The small island of Tanna, part of Vanuatu, is home to one of the world's most interesting religions. Since the 1930's the people of Tanna have been waiting for John Frum, the man they believe to be the King of America and the savior of the world. Today, the John Frum movement is perhaps the world's most well-known cargo cult.

During the 1930's, several of Tanna's shamans reported seeing Frum, dressed in a clean white suit and hat. Frum gave them the following message: If the Tannese lived an honest life, Americans would be summoned to build factories and show the Tannese how to become a rich nation. Other beliefs are centered around the coming of Frum himself. Tannese claim that the coming of John Frum will be marked by the movement of mountains and great prosperity. He will give them all the schools, money, and fertile land they desire. The name "John Frum" is thought to be derived from "John from America."

World War II was a key time for the expansion of the movement. Ancient prophecies concerning salvation from above seemed to be fulfilled by the American planes flying overhead. During American occupation, residents of Tanna could see firsthand all of the material goods the white Americans (presumably troops of Frum) owned. Even more exhilarating to the natives, there were many black troops that had just as many goods and shared them with the white men! To the dark-skinned people of Tanna, this was a sure sign that Frum had special plans for them.

The Tannese began to imitate the behavior of their occupants in hopes that John Frum would reward them. They built makeshift docks, and even attempted to create airbases complete with control tower (a grass hut) and radio transmitter (a vine stretched between two poles). They still dress up in mock US military uniforms and many of their rituals resemble military drills.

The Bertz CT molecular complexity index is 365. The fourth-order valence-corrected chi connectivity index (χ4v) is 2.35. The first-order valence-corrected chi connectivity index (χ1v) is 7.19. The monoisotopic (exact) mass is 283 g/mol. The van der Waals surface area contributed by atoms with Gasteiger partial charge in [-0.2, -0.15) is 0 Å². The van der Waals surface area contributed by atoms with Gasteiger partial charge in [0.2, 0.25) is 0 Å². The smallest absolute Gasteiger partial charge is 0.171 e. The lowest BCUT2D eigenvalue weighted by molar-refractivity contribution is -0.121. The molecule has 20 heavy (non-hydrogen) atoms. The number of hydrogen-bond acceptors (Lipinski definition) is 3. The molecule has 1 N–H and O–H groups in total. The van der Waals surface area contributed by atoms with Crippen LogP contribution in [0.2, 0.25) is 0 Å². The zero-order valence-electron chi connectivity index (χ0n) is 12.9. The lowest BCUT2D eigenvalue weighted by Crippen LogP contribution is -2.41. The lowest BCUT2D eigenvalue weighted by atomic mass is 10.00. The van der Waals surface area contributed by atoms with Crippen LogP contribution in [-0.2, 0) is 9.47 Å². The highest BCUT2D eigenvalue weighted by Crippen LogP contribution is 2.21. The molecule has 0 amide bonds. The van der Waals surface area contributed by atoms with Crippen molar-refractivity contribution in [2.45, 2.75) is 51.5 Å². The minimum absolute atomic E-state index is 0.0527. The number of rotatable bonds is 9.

The followers of Frum, up to 15,000 in number at one point, have even been used for political purposes. When the British and French began talking about independence for Vanuatu, the French attempted to keep a foothold in the region by openly supporting the John Frum movement. The cult was allowed to create a militia, and vehicles were donated by the French government. When a John Frum candidate won on a seat on Vanuatu's legislature in 1980, other parties began whispering about vote fraud. In response, Tanna and four other southern islands seceded and formed the nation of Tafea. The short-lived revolt ended a day after it began when Vanuatan government forces landed on Tanna and engaged the rebels in a small firefight.

The future of the John Frum movement is in question. A few younger inhabitants of the island are now educated overseas, and they bring their skepticism concerning Frum back to Tanna. More recently, chiefs in the John Frum movement predicted the appearance of Biblical figures as a sign from Frum. When they failed to appear, natives attacked their leaders. Despite these problems, the name John Frum still has great import on this Pacific island, and most people are still eagerly awaiting the King of America's arrival on their shores.

Log in or registerto write something here or to contact authors.